Actor Paul Newman has joined calls for the legislature in Connecticut to pass a law protecting image rights.
Newman gave evidence at the hearing in Hartford, Connecticut
Newman is among a group of actors backing a bill banning the use of a person's image or voice without consent for up to 70 years after their death.
Newman, who lives in the state, told a state assembly hearing that technology meant he could appear in "a whole movie" without his permission.
Opponents fear the bill will restrict filmmakers' rights of expression.
Newman, Sound of Music star Christopher Plummer and Midnight Run actor Charles Grodin, all appeared before the assembly's judiciary committee on Friday.
Newman said inexpensive computer software made it possible to produce a new movie by re-editing the original.
He said: "They could make a whole movie that looked like me, talked like me, acted like me, sounded like me, but wasn't me."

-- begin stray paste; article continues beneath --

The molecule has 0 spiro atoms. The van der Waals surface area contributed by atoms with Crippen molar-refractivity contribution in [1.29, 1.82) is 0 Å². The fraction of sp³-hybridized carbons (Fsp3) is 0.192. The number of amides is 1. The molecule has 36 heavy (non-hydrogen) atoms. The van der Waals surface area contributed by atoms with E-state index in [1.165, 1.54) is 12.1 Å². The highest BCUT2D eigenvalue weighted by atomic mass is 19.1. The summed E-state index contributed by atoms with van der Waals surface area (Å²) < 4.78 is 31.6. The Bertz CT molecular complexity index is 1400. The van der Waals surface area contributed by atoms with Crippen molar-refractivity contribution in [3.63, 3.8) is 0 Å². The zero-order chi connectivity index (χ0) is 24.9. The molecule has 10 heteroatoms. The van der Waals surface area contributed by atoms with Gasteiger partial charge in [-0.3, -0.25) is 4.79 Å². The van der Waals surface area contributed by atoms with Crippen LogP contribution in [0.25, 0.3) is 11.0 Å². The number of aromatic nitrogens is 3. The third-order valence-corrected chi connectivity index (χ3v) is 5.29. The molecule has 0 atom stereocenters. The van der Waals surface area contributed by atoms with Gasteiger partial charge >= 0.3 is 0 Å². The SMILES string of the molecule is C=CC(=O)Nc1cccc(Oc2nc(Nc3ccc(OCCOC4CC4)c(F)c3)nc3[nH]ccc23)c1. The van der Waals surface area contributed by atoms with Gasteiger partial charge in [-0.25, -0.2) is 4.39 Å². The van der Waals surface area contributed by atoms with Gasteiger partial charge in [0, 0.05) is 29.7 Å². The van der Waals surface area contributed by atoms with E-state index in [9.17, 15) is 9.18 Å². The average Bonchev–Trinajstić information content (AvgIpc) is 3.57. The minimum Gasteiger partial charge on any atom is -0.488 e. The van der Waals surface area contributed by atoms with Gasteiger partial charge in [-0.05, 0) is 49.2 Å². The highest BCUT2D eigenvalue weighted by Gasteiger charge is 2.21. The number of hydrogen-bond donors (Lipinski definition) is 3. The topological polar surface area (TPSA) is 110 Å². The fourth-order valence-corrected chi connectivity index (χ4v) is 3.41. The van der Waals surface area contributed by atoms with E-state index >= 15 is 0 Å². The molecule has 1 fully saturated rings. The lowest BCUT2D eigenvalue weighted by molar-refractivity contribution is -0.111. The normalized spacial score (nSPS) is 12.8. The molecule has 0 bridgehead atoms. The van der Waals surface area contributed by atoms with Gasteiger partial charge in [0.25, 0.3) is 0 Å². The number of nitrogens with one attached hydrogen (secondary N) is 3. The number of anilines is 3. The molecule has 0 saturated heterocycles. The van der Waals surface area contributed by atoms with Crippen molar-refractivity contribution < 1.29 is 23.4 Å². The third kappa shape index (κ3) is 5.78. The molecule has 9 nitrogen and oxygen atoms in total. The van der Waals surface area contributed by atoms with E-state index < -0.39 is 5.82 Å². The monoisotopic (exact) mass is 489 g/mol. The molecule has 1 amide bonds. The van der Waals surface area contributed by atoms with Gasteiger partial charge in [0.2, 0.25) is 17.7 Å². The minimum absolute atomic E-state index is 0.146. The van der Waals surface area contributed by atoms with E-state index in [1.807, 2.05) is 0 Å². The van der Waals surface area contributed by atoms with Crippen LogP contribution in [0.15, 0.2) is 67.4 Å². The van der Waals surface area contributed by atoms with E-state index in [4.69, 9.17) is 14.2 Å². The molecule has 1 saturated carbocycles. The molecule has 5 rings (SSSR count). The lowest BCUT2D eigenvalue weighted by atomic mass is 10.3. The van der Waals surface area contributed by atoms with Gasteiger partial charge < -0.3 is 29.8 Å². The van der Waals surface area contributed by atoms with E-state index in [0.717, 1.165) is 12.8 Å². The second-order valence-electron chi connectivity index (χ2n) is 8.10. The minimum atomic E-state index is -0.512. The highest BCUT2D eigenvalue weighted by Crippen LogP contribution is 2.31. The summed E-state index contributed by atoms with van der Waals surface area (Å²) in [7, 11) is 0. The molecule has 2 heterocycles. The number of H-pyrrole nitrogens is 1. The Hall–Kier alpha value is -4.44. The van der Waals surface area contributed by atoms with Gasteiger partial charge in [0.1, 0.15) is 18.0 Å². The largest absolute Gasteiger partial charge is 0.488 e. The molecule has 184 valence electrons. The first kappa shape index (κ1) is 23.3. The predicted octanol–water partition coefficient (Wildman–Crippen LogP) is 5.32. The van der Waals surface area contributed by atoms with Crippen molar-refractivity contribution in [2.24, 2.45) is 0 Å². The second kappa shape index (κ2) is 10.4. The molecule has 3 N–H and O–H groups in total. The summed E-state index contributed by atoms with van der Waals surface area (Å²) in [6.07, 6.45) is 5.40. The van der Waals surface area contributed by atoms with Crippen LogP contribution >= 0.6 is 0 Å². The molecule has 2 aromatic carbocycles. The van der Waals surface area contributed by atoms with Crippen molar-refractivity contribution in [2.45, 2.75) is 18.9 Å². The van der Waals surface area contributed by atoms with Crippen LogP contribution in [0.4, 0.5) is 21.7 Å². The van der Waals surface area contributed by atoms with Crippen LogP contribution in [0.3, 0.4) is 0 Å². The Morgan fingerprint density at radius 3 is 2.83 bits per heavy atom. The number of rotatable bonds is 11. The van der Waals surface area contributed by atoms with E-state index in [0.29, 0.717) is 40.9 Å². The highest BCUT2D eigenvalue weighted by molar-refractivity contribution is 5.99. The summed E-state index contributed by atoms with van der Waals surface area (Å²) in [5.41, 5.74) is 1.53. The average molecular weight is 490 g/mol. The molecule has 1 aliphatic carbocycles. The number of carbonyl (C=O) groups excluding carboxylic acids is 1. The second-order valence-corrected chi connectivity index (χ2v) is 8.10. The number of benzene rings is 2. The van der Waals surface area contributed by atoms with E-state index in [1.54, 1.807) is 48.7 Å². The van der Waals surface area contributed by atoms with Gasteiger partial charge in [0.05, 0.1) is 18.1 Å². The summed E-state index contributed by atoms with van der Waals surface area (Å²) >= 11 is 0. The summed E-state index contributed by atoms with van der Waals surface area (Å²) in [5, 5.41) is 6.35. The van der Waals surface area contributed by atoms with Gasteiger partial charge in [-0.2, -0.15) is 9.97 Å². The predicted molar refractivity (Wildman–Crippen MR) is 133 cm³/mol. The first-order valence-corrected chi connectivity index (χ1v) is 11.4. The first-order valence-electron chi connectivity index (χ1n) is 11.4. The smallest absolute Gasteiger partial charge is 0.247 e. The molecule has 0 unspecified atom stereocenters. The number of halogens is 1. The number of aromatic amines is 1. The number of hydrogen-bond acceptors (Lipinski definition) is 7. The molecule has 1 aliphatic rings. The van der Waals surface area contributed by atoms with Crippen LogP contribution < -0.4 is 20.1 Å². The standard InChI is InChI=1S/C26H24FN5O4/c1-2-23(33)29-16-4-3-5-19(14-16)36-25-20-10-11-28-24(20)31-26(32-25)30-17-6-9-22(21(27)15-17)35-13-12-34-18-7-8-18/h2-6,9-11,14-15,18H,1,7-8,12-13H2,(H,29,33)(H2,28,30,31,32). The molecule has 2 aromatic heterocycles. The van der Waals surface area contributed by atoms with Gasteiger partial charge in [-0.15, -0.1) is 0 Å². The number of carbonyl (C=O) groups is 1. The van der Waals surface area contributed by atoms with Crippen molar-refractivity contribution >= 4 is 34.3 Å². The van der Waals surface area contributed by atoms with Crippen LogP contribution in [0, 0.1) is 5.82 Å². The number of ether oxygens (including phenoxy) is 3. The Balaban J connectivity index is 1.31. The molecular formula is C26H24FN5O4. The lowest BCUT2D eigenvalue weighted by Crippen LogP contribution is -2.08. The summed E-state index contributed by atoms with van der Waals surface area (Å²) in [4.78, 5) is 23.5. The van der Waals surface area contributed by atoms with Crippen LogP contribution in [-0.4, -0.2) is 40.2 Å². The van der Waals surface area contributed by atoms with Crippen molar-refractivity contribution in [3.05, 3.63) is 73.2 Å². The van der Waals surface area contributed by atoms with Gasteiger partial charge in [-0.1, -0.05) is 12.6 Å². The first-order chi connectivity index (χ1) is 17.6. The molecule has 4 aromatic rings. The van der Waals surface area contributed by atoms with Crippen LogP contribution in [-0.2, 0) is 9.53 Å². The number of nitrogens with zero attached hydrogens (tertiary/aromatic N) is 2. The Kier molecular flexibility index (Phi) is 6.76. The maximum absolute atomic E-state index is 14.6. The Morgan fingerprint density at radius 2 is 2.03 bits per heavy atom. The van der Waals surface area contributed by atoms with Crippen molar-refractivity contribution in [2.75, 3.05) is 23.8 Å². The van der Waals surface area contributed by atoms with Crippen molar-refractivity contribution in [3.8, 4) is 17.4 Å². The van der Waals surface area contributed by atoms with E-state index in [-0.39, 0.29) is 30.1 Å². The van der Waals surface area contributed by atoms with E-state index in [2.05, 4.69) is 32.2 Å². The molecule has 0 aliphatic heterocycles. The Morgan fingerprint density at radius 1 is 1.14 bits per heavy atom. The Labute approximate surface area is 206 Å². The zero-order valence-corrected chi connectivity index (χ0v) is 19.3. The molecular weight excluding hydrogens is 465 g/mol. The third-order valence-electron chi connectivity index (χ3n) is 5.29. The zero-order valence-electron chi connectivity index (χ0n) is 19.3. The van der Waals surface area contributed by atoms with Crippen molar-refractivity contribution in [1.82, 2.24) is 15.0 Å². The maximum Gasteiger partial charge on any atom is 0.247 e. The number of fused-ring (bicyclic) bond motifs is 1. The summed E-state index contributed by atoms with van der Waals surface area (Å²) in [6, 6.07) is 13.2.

Plummer said new technology had made it increasingly possible for people's image and voices to be used in material without any prior warning.
"We are suddenly being cloned into something we're not," he said.
"We are robbed of our individuality and our life's work is tarnished."
Plummer appeared in Syriana and A Beautiful Mind
The bill would forbid use of a person's "right of publicity" without proper consent for commercial purposes.
It would take in a person's name, voice, signature, image and mannerisms.
Nineteen other states have passed similar laws.
The Motion Picture Association of America, which represents the major film studios, opposes the bill.
Van Stevenson, senior vice president for state government affairs, said copyright laws already covered some of the actors' concerns.
He added that the bill could prevent parodies of famous people and restrict filmmakers from using old footage.
"Our position basically is, common law covers this," he said.